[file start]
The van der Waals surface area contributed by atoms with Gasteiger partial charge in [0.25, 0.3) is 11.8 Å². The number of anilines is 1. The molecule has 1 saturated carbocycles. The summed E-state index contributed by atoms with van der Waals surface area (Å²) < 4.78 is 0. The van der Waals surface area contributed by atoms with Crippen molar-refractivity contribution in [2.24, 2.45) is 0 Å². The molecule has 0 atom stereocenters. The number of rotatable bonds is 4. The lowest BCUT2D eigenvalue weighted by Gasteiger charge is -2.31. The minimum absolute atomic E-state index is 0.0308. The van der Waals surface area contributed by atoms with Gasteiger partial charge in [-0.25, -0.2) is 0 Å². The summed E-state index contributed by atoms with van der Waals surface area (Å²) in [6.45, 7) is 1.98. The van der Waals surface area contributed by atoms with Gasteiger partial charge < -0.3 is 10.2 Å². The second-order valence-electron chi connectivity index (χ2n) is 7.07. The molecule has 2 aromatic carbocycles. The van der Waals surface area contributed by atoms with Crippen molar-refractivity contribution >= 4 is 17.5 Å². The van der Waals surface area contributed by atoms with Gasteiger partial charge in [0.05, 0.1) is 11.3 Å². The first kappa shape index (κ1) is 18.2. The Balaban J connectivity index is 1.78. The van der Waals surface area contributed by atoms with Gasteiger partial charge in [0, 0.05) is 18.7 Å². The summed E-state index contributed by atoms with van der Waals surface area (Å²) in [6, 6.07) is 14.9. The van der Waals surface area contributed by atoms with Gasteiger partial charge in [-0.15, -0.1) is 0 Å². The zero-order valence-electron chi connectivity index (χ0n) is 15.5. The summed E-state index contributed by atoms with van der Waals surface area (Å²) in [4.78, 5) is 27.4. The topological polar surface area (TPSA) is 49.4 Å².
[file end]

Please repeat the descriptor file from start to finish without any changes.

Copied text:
The van der Waals surface area contributed by atoms with Gasteiger partial charge in [0.25, 0.3) is 11.8 Å². The number of anilines is 1. The molecule has 1 saturated carbocycles. The summed E-state index contributed by atoms with van der Waals surface area (Å²) < 4.78 is 0. The van der Waals surface area contributed by atoms with Crippen molar-refractivity contribution in [2.24, 2.45) is 0 Å². The molecule has 0 atom stereocenters. The number of rotatable bonds is 4. The lowest BCUT2D eigenvalue weighted by Gasteiger charge is -2.31. The minimum absolute atomic E-state index is 0.0308. The van der Waals surface area contributed by atoms with Gasteiger partial charge in [-0.25, -0.2) is 0 Å². The summed E-state index contributed by atoms with van der Waals surface area (Å²) in [6.45, 7) is 1.98. The van der Waals surface area contributed by atoms with Gasteiger partial charge < -0.3 is 10.2 Å². The second-order valence-electron chi connectivity index (χ2n) is 7.07. The molecule has 2 aromatic carbocycles. The van der Waals surface area contributed by atoms with Crippen molar-refractivity contribution >= 4 is 17.5 Å². The van der Waals surface area contributed by atoms with Gasteiger partial charge in [0.05, 0.1) is 11.3 Å². The first kappa shape index (κ1) is 18.2. The Balaban J connectivity index is 1.78. The van der Waals surface area contributed by atoms with Gasteiger partial charge in [0, 0.05) is 18.7 Å². The summed E-state index contributed by atoms with van der Waals surface area (Å²) in [6, 6.07) is 14.9. The van der Waals surface area contributed by atoms with Gasteiger partial charge in [-0.15, -0.1) is 0 Å². The zero-order valence-electron chi connectivity index (χ0n) is 15.5. The summed E-state index contributed by atoms with van der Waals surface area (Å²) in [4.78, 5) is 27.4. The topological polar surface area (TPSA) is 49.4 Å².